While Gardner employed photographers such as O’Sullivan to produce images for his book, he also took photographs during the war himself. His photograph “The Home of a Rebel Sharpshooter” (1863) features another dead soldier, even as O’Sullivan’s “Black Canyon, Colorado River, Looking Below, near Camp 7” (1871–73) features a landscape devoid of human bodies. In spite of the different contexts in which these photographs were made, formal affinities exist between them. From 1867 to 1869, O’Sullivan was official photographer on the United States Geological Exploration of the Fortieth Parallel. This meant that he was responsible for taking photographs that could be used to entice settlers to the “virgin land” between Cheyenne, Wyoming, and California. While his image of Black Canyon presents a landscape of pristine nature it was in fact a highly contested space. The land that settlers would eventually claim as their own was not virginal land at all but the land of Native Americans. Death as a necessary precondition for rebirth is the unspoken narrative that haunts “Black Canyon” and “Slaughter Pen, Foot of Round Top, Gettysburg” as well as the aforementioned “A Harvest of Death.”
According to Benjamin, photography and cinematography contributed to a crisis of representation by creating what he called a “shattering of tradition,”10 which undermined the existing function of art. Similarly, digital simulation has heralded a world in which paper photography was displaced by a dematerialized image that can be manipulated by a viewer interactively through software commands. This crisis of representation has all but annihilated any claims of correspondence between material reality and its cultural representation. Today, an imperative question is: In what ways are the means of producing an image integral to its understanding? Historically, the discourse that has circulated about photography has foregrounded its denotative capacity, even at the expense of connotation. Semiotically, the photographic signifier is often seen to be virtually identical with its signified: that is, what is depicted is seen as nearly equal to what was there before the camera’s capture. This equivalence between an original and a depicted thing is itself a socially constructed narrative and one that frequently evokes the idea of human beings as autonomous fortunates or unfortunates in an existential totality. Such a narrative is so forceful that the photograph becomes regarded as a “natural” sign produced in nature without social or cultural intervention.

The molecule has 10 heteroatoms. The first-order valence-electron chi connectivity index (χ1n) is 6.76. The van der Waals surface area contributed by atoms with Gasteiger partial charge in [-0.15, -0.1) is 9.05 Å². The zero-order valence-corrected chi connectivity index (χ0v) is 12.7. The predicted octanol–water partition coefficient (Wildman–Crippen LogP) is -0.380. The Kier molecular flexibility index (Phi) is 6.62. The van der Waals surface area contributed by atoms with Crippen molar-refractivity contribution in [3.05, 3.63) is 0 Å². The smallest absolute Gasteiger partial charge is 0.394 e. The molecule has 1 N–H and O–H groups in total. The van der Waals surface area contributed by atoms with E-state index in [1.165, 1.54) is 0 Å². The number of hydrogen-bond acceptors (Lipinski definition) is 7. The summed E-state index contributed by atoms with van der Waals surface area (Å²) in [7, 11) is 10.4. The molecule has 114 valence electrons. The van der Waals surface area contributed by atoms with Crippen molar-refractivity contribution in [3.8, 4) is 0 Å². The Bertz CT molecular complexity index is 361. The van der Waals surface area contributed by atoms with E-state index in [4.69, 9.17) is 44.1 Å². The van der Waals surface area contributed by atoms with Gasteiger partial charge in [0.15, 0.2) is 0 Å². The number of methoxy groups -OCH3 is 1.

Just as the language of painting was widely available to viewers of photography at its advent, the language of photography today is widely available to digital media viewers and is shaping new approaches to what can be imagined. As such, the emergence of digital technology has done much to throw the claims of analog photography into question, claims that have to do with the waning status of the documentary photographer in the age of iPhone eyewitness pictures. And yet there continue to be debates that pit the two different forms against one another. What interests me is why such debates have occurred, how they continue to be activated even today, and how we might begin to speak about photography in more productive ways.
A general view that I want to touch upon is that digitally generated imagery is more disposed to manipulation than that produced by its analog counterpart, despite that digital imaging is used widely today to verify authenticity in everything from the presence of cancerous tumours in a body to anthropological artifacts. The perceived proximity of analog photographs to the floating signifiers of authenticity and truth is a perception full of irony and one rooted in the mis-recognition of the vividness of photography as a substitute for a clear, shared understanding of some “larger” reality. Many adherents of analog photography believe that a “true” photograph is one that presents an unadulterated “reality.”